Mets legend Matt Franco struck two batters out in multiple 1999 appearances.  With two outs in the ninth inning, against the Braves, Matt came into spell John Franco.  After giving up a Gerald Williams home run and an Otis Nixon triple, he struck out Andruw Jones swinging.  A little over a month later, against the Dodgers, Franco struck out super-mega-pinch-hit star Dave Hansen.
In 1990, current Red Sox skipper Terry Francona struck out Stan Javier.
Gary Gaetti made three pitching appearances throughout his career, but none more memorable than July 3rd, 1999, when he struck out the immortal Kevin Sefcik.
In 1998, another super-mega-pinch-hit star, Lenny Harris, pitched a scoreless inning against the Reds; in the process he struck out Brent Mayne.  Mayne did make a pitching appearance of his own but sadly did not strike anyone out. 
Though not necessarily recent, Dave Kingman struck out three Dodgers in a 1973 game in which he pitched two innings.  His victims: Steve Yeager, Joe Ferguson, and Bill Russell.  Earlier in the year he struck out Darrel Chaney of the Reds.
In 2001, Tim Laker struck out Jose Valentin.  I’m not counting this, though, because Laker was named in The Mitchell Report.  Clearly, magical performance elixirs are the only reason this K exists.
Also in 2001, Mark Loretta struck out reliever Chris Nichting and outfielder Ruben Rivera of the Reds in the same inning.
On June 19th, 1987, third year player Paul O’Neill had one wild appearance against the Braves: Lasting two innings, he gave up two hits, three runs, while walking four and striking out two.  His victims were Ken Griffey (the dad) and pitcher Jeff Dedmon.
Former Pirates backup catcher Keith Osik pitched in one game in 1999 and one in 2000, striking out one in each.  In 1999 he struck out fellow backup catcher Paul Bako.  Osik’s membership to the Below Average Backup Catchers Union was promptly revoked.  In 2000, John Rodriguez of the Cardinals fell victim.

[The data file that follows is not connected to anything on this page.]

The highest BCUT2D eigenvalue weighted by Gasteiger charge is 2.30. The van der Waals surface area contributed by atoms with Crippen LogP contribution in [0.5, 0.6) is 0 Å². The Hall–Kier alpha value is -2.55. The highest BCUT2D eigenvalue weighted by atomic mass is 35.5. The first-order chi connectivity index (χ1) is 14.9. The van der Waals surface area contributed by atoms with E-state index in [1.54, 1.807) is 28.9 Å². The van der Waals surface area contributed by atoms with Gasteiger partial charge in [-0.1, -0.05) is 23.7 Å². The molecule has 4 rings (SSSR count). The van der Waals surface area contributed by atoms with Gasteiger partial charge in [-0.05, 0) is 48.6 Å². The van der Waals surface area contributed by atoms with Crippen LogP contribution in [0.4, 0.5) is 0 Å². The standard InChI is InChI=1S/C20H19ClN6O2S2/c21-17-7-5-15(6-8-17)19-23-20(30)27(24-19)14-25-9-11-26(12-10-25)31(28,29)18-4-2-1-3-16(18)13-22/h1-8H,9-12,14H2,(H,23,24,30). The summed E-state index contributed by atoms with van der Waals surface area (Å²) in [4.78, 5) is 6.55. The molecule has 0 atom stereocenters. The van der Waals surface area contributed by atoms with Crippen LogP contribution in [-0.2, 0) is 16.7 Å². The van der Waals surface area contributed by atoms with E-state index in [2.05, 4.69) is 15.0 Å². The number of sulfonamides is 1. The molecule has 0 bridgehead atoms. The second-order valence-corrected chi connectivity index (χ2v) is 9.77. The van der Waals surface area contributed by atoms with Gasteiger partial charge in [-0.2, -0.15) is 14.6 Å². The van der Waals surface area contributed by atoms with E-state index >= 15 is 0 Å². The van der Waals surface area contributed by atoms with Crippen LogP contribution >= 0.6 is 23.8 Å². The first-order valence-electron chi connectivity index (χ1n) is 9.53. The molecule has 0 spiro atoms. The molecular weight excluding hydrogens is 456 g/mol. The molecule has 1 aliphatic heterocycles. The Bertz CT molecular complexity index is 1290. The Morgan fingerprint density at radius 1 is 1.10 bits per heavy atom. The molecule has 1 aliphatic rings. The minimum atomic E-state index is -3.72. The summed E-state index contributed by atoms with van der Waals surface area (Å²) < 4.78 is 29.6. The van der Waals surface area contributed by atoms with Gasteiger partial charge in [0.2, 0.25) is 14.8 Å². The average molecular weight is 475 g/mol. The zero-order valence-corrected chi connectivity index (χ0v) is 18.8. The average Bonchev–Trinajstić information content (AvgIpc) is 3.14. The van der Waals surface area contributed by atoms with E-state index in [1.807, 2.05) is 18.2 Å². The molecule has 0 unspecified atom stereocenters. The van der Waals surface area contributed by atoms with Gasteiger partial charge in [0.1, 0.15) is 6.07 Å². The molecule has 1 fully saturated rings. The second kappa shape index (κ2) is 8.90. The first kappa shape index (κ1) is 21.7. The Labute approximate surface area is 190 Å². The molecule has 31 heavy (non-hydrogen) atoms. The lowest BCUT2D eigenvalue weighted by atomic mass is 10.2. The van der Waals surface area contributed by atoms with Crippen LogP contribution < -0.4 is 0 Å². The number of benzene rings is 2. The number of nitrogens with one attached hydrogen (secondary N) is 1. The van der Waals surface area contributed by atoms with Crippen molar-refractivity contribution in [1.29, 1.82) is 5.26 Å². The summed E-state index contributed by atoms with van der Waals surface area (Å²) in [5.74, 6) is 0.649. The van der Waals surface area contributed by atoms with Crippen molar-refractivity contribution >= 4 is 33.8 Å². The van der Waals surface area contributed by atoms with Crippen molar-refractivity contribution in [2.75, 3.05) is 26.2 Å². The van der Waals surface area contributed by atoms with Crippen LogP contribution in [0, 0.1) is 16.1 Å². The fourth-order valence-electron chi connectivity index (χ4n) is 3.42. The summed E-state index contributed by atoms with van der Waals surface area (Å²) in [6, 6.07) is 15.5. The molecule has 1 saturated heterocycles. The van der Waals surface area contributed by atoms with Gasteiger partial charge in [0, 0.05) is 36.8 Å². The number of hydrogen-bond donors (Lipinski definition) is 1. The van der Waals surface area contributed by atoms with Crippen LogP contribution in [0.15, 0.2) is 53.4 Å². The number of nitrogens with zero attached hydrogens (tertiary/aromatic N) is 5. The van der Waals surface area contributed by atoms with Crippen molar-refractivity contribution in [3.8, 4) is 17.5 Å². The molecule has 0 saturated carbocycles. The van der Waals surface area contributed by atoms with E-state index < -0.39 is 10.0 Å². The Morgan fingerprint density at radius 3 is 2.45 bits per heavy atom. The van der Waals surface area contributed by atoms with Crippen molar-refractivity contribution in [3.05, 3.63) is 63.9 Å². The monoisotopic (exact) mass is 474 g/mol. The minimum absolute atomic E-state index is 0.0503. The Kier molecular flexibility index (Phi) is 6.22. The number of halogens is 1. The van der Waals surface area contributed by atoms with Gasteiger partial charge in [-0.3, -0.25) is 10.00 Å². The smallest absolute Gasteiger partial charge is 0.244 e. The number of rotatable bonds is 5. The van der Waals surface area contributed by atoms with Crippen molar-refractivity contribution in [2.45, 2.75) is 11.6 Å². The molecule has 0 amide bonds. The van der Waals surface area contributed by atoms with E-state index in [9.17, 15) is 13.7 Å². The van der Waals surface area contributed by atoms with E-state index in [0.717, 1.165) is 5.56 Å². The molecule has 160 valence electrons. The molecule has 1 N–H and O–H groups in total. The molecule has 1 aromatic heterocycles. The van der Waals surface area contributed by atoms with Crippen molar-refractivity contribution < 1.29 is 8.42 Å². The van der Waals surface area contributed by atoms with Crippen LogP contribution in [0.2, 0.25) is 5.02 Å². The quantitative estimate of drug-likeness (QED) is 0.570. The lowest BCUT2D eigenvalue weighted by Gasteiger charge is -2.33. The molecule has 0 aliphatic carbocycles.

In 2001, Desi Relaford struck out reliever Jose Antonio Nunez in an at-bat that I would bet neither Relaford nor Nunez even remembers.
With two outs in the eighth on May 2nd, 1993, Kevin Seitzer relieved Kelly Downs and struck out Carlos Martinez to end the inning.
On July 31st, 1998, Mark Whiten of the Indians pitched the eighth inning against the Athletics in which he struck out the side!  Mike Blowers, Miguel Tejada (he was two years older though so it’s different), and Mike Neill (who?) were no match for the powers of the “Light-hittin’” one.
And lastly, as a member of the Rockies in 2002, Todd Zeile struck out Wilson Ruan.
Wow.  I don’t know if you realized it or not but the first example of a non-pitcher pitching in this article involved Wilson Ruan and so did the last.  That was entirely unintentional and what we in the filmmaking community refer to as a “happy mistake.”  I never thought I would ever write an article bookended by Wilson Ruan.  My personal favorite non-pitcher pitching moment was Grace’s, but what are yours?

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2 Responses to When Non-Pitchers Attack

  1. Pizza Cutter says:

    Mayne’s pinch pitching appearance actually resulted in his being credited with the win in relief. It was the first time that had happened since the 60′s.
    In the Mark Whiten game, the Indians used to have a promotion on the radio where if the pitcher recorded all three outs in the inning via strikeout and no runs scored, they gave away a lawn mower. Whitten had loaded the bases, but struck out Blowers and Tejada back-to-back. Had he managed to get A.J. Hinch (Hinch walked to force in a run), he would have given away the most improbable lawn mower in history.

  2. Why on earth would the Indians have a promotion like that? That’s like having a promotion for every successful sacrifice bunt Frank Thomas lays down (insert promotional giveaway).